Orchard Pruning and Attrition fires are agricultural fires set for the purpose of disposing of periodic prunings or attrition losses from fruit trees, nut trees, vineyards, and cane fruits. These fires are limited to materials grown on-site and must be set or allowed by the public fire official having jurisdiction. Items like feed or fertilizer containers, finished or treated wood, and plastic or rubber products are not allowed to be burned. These fires must be necessary for maintaining and continuing the growing of fruit trees, vineyards, and cane fruits as a gainful occupation. Notification of these burns and notification fee payments must be sent to the Air District prior to burning.

Forest Management Fires

The permissible burning season for Forest Management fires runs from November 1 through April 30.

Forest Management fires are set for the purpose of removing forest debris and for other forest-related activities, such as timber operations and forest protection practices. These fires must be set or allowed by a public fire official having jurisdiction. Notification of these burns and notification fee payments must be made to the Air District prior to burning.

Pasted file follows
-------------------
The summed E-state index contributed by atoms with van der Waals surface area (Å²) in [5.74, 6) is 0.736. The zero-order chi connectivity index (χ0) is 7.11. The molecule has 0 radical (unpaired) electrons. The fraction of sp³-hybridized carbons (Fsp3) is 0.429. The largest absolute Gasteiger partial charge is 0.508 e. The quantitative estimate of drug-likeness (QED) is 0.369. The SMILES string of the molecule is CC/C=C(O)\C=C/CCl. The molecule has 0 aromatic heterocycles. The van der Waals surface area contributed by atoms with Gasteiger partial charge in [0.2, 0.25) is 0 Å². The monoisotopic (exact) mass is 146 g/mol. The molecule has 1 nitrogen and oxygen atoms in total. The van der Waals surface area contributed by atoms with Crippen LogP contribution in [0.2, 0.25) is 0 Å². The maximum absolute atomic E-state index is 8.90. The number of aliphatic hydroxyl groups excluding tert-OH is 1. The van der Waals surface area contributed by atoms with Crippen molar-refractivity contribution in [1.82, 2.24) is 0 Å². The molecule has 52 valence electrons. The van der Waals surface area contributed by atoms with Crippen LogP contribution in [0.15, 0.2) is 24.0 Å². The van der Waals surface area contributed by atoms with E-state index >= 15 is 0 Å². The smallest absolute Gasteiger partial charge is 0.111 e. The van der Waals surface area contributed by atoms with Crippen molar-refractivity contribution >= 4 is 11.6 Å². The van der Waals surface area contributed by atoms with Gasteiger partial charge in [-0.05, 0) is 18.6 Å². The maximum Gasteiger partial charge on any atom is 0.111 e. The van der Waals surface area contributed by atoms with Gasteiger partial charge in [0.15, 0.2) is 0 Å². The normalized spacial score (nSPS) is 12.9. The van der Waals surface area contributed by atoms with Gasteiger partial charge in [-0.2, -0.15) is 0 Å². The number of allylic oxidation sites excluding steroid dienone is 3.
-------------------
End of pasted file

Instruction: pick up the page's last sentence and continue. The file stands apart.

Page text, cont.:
Any Forest Management fire that is expected to exceed 10 acres in size, or that burns piled vegetation cleared or generated from more than 10 acres of land, is regulated as a Wildland Vegetation Management fire and is allowed year-round. These fires are subject to the prescribed burning requirements in the Air District’s Regulation 5, Sections 401.15 and 408. These fires cannot be set without an Air District-approved Smoke Management Plan, which must be submitted to the Air District at least 30 days in advance of the planned burn and must be approved prior to burning. An acreage burning allocation must also be received from the Air District each day prior to ignition.

Check with local fire agencies

Prospective burners must check with their local fire agencies and CAL FIRE for local permitting and fire safety requirements. CAL FIRE units may have additional restrictions in place, so please contact the local CAL FIRE station in your community.

Contact Us

Compliance & Enforcement
Compliance Assistance

415.749.4999

Contact Us

Spare the Air Status
No Wood Burning
Spare the Air Status
  • Wednesday,
    8/12

    No Spare the Air Alert in Effect

Last Updated: 6/30/2020